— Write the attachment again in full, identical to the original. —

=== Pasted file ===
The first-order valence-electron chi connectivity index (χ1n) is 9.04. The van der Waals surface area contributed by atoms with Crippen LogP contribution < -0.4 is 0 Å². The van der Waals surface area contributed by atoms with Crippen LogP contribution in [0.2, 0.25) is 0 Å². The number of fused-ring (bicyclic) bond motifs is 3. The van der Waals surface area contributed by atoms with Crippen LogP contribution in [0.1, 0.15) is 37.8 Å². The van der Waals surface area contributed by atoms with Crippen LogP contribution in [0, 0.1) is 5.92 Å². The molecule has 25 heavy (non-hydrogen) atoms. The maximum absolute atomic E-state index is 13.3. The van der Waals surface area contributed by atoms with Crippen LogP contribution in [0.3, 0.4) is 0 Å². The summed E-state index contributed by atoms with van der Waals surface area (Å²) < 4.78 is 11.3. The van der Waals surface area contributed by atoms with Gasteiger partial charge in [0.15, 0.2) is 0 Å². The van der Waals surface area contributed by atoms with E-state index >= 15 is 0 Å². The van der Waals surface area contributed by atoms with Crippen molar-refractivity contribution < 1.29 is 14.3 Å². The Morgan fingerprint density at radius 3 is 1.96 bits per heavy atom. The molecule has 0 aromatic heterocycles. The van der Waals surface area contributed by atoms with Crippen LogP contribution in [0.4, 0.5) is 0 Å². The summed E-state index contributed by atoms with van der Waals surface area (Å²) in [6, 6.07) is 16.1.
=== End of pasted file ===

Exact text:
The first-order valence-electron chi connectivity index (χ1n) is 9.04. The van der Waals surface area contributed by atoms with Crippen LogP contribution < -0.4 is 0 Å². The van der Waals surface area contributed by atoms with Crippen LogP contribution in [0.2, 0.25) is 0 Å². The number of fused-ring (bicyclic) bond motifs is 3. The van der Waals surface area contributed by atoms with Crippen LogP contribution in [0.1, 0.15) is 37.8 Å². The van der Waals surface area contributed by atoms with Crippen LogP contribution in [0, 0.1) is 5.92 Å². The molecule has 25 heavy (non-hydrogen) atoms. The maximum absolute atomic E-state index is 13.3. The van der Waals surface area contributed by atoms with Crippen LogP contribution in [0.3, 0.4) is 0 Å². The summed E-state index contributed by atoms with van der Waals surface area (Å²) < 4.78 is 11.3. The van der Waals surface area contributed by atoms with Gasteiger partial charge in [0.15, 0.2) is 0 Å². The van der Waals surface area contributed by atoms with E-state index >= 15 is 0 Å². The van der Waals surface area contributed by atoms with Crippen molar-refractivity contribution < 1.29 is 14.3 Å². The Morgan fingerprint density at radius 3 is 1.96 bits per heavy atom. The molecule has 0 aromatic heterocycles. The van der Waals surface area contributed by atoms with Crippen LogP contribution in [0.4, 0.5) is 0 Å². The summed E-state index contributed by atoms with van der Waals surface area (Å²) in [6, 6.07) is 16.1.